Kobe Bryant's ranking among the all-time greats is a point of great contention. But there's no disputing his financial dominance: No one's ever made as much money playing basketball and Bryant.
Not even Michael Jordan.
According to numbers compiled by Forbes, Kobe's career earnings upon his retirement at the end of this season will hit $680 million. That's more than any other U.S. athlete playing a team sport, and far ahead of Jordan's career figure of $465 million.
Accounting for inflation, MJ and Kobe are much closer. But Kobe still edges out his predecessor, by a margin of $762 million to $720 million.
Those figures include both Bryant's NBA salary and basketball-related endorsements. Salary-wise, he trails only Kevin Garnett, who has earned $332 million and counting during his NBA career.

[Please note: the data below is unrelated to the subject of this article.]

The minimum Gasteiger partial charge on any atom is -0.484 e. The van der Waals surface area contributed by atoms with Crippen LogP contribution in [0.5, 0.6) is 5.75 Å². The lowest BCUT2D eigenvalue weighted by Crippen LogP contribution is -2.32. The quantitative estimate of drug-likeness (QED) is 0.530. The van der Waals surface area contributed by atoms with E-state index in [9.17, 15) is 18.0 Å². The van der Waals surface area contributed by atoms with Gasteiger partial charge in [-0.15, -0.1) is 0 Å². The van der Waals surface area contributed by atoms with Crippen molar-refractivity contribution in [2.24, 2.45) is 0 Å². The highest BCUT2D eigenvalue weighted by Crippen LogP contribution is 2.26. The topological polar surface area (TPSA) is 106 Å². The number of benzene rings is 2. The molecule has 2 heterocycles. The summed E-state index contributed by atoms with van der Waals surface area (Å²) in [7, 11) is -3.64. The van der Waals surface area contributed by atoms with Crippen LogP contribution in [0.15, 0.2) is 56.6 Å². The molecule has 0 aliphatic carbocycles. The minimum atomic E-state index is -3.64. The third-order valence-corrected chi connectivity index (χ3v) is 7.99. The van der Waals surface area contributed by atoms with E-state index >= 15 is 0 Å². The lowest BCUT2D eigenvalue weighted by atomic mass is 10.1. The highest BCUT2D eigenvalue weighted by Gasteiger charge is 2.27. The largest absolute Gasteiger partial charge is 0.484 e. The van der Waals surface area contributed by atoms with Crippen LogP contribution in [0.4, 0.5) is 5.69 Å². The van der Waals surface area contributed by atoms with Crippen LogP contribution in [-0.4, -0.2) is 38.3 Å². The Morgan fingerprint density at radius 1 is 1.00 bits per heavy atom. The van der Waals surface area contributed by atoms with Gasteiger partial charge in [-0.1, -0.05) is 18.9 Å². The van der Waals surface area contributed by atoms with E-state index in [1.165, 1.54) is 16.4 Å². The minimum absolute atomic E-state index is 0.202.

But Bryant's endorsement deals have eclipsed his NBA salary. In addition to a large contract with Nike, he's enjoyed major deals with McDonald's, Mercedes-Benz, Hublot, Nintendo, Sony and Sprite.
Kobe has never been shy about his earnings aspirations. Even during the final legs of his NBA career, he has insisted upon being at the top, or near the top, of the league's salary. He's currently operating at the end of a two-year, $48-million deal that is far beyond his on-court production.
That type of deal was made, at least in part, to avoid an ugly public falling out between Kobe and the Los Angeles Lakers, and it worked. It's hard to say the Lakers didn't owe Bryant that money, though: In his time with the team, its valuation rose from $200 million to a Forbes-estimated $2.6 billion.
Bryant still has a long way to go to match Jordan's present net wealth, though. Buoyed by smart investing, a resilient personal brand and a timely purchase of the Charlotte Hornets, MJ has a personal fortune valued at $1.6 billion.